Go ahead and admit it, guys, there’s a hell of a lot of office drama that happens all the time with your co-workers, with Monday’s typically recapping what happened over the weekend, and Friday’s spent gossiping about what the next couple days away from work has in store. That’s great and all, but it can be cliquey and, more importantly, be cutting into actual work getting done. When you work remote, you find that talking to co-workers is more efficient, with communication coming when it has to, not whenever you feel like it. That’s important for productivity.
Move Around A Little Bit
Working remotely means you can literally be anywhere you want to, guys, so take advantage of that perk by treating yourself whenever necessary. Yes, calculating a monthly budget is important so you don’t live paycheck to paycheck, but when you have the ability to hop on a plane and work from a warm destination during the winter months, or take a pseudo vacation by visiting friends and working from their spot, you should do it. Just as long as it doesn’t interfere with your work.
Keep Your Tabs And Files Organized
Unlike when in an office where you have a desk to store things on, working remotely requires you to be super organized so you’ve got everything in its proper place. That means knowing where your notes are from the meeting yesterday, but also understanding how to access important files and documents electronically, too. Rather than have things scattered all over your computer’s desktop or desk at home, your best bet is to use cloud storage, which allows you to have all the documents and info you need no matter where you are. Yep, even if you’re on the beach and something sudden comes up that you need to respond to, you won’t have stress because everything you need is right there at your fingertips thanks to the cloud.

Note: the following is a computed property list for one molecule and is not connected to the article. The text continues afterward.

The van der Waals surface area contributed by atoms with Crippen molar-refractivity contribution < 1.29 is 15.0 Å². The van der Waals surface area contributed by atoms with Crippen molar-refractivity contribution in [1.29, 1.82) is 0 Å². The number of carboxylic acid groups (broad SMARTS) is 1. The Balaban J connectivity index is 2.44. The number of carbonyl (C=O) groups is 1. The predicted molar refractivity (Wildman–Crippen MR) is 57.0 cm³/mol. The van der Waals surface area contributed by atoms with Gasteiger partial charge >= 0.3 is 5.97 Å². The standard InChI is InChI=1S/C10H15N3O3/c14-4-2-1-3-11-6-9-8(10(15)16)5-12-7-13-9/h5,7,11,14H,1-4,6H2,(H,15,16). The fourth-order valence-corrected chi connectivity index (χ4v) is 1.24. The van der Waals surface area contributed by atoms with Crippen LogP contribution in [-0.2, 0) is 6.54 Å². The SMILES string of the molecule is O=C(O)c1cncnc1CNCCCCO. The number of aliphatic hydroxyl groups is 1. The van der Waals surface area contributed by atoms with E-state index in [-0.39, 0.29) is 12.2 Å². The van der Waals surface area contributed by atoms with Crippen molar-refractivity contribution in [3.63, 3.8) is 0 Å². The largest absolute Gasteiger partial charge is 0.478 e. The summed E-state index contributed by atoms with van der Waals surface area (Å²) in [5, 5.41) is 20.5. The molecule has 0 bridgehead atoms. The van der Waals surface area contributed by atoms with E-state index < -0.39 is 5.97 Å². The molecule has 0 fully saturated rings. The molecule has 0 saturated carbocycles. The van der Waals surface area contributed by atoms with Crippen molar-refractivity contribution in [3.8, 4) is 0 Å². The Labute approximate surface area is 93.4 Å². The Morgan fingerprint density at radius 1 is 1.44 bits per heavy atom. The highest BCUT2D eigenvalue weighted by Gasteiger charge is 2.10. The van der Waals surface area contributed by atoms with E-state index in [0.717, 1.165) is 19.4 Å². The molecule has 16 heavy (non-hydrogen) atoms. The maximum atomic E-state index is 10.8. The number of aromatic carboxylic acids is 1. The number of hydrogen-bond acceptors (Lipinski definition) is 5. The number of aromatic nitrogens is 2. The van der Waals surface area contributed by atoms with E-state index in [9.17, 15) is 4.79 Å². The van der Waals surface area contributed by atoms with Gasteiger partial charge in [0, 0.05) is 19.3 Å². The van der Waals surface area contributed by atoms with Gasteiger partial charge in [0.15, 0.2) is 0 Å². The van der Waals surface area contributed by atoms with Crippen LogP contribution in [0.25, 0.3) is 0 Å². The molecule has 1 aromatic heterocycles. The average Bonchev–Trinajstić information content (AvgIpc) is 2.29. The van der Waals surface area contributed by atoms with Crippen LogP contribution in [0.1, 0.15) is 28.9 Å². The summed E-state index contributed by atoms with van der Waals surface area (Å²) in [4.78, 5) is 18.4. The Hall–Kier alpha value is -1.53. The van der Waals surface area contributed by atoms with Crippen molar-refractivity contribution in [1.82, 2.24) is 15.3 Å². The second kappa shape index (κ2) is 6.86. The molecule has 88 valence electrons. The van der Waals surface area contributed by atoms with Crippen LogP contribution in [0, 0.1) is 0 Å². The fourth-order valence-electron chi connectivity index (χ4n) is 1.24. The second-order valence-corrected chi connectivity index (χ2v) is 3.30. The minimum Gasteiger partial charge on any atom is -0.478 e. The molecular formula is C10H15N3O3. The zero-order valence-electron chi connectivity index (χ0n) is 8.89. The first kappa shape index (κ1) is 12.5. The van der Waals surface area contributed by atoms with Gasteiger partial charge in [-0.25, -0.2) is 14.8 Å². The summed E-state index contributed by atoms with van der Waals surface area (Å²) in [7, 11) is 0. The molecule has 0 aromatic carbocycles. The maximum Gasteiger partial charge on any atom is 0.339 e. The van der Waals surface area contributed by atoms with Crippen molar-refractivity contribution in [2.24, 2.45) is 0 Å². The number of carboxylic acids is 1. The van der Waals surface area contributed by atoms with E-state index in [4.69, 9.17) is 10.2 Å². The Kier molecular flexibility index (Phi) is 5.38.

Put The Phone Down (And Out Of Sight)
If you didn’t know by now, cell phones are really distracting. As someone who has effectively worked remotely for almost a decade now, I’ll tell you something really important: Put yours down, put it in your pocket, and avoid checking it unless you hear a notification. That can be difficult for some people, but when you don’t have a boss or co-worker around to monitor your mobile usage, it can be easy to find yourself skimming social media or reading BroBible.com on your phone for way too long.
Don’t Forget About Work-Life Balance
Burnout and work stress are both real things, guys, and as someone who can admit that I’ve experienced it at previous jobs because of my workaholism, it’s something that you should try to avoid at all costs. When working remotely, it’s easy to fill time with work since you’re literally in your office all the time — assuming you’re working from your apartment or home. But just because you don’t go into an office everyday doesn’t mean you need to take care of yourself any less. This means getting outside during lunch hours, or going for a 20-minute walk between eating lunch and moving to a coffee shop. These tiny breaks may not feel like much, but they go a long way in helping your overall psyche.
This is a sponsored post for Dropbox. All opinions are my own. Dropbox is not affiliated with nor endorses any other products or services mentioned.